How to Use a Public Restroom
As you’ve likely heard by now, there is a heated national debate over who should and should not be allowed to use public bathrooms. Politicians like North Carolina Governor Pat McCrory and Texas Lieutenant Governor Dan Patrick have been perpetuating this idea that we have a serious problem of men, dressed as women, following women into bathrooms with sinister intent. As a result, Republicans have been refusing to include transgender people in nondiscrimination policies because, by their logic, this will make it easier for bad people to do bad things.
There are no instances of men dressed as women going into women’s bathrooms to cause a fuss, or of transgender people doing anything in bathrooms that people shouldn’t be doing. Still, bathroom bills have become the new fighting ground over the right to privacy ever since North Carolina passed HB 2, which bans transgender people from using any bathroom that doesn’t match the sex on their birth certificate. HB 2 also prohibits local, city governments from passing any nondiscrimination ordinances of their own.
These bathroom bills are entirely unenforceable, but that hasn’t stopped regular citizens from feeling they have a right to police one another. Since HB 2 passed, there have been multiple instances of cisgender men (who aren’t dressed as women) following women and children into bathrooms just to check if they are really women and are using the correct bathroom. In short, these bathroom bills are causing more problems than they claim to solve.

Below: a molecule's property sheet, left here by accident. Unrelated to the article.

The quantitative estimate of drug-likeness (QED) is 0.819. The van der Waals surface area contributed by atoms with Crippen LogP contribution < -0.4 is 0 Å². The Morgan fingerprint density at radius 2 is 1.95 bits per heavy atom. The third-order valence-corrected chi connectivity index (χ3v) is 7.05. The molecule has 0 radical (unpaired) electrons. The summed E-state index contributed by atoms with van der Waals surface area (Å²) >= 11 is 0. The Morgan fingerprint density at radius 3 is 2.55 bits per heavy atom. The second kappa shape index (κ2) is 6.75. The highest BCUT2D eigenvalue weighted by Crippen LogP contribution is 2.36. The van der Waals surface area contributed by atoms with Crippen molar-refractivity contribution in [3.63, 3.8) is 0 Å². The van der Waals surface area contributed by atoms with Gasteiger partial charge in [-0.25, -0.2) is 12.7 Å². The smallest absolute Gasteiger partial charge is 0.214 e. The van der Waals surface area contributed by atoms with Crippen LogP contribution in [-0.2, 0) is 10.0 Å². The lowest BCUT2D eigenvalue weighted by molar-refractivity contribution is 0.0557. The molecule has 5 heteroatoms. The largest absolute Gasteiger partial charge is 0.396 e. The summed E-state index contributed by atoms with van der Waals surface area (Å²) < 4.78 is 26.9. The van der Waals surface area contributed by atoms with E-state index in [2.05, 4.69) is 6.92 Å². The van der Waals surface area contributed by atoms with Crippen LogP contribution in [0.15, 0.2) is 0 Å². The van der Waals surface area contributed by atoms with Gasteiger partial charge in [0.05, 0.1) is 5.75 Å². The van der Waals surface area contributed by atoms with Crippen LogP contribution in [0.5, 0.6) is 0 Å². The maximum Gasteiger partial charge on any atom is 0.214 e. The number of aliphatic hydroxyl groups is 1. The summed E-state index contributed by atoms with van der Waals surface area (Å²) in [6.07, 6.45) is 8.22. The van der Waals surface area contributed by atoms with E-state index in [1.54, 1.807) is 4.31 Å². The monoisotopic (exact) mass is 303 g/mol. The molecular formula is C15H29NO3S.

It should go without saying that you shouldn’t bother people in public restrooms, but apparently it needs to be said. Below, you can find a handy guide to using public bathrooms. Hopefully it is helpful.
- Don’t follow strangers into bathrooms to figure out what genitalia they have.
- When using a public restroom, don’t look into or under someone’s stall.
- Don’t comment inappropriately on people’s appearances. Oggling strangers isn’t a good idea, either.
- Do your business IN the toilet or urinal, not AROUND it.
- Please flush. We can’t believe we need to say it.
- Don’t touch people without their consent. (Again, can’t believe we even need to say it).
- If you think you might try to assault someone in a bathroom, tell the authorities so they can stop you from doing that.
- If you’re not sure if someone is a man or a woman, remind yourself that it doesn’t really matter and that you should go about minding your own business.
- If someone’s appearance bothers you, but they haven’t actually done anything to you, leave them alone. Your personal discomfort with someone’s appearance and/or existence is your problem and doesn’t outweigh their right to privacy.
There you have it. This is how you use the bathroom. Don’t forget to wash your hands!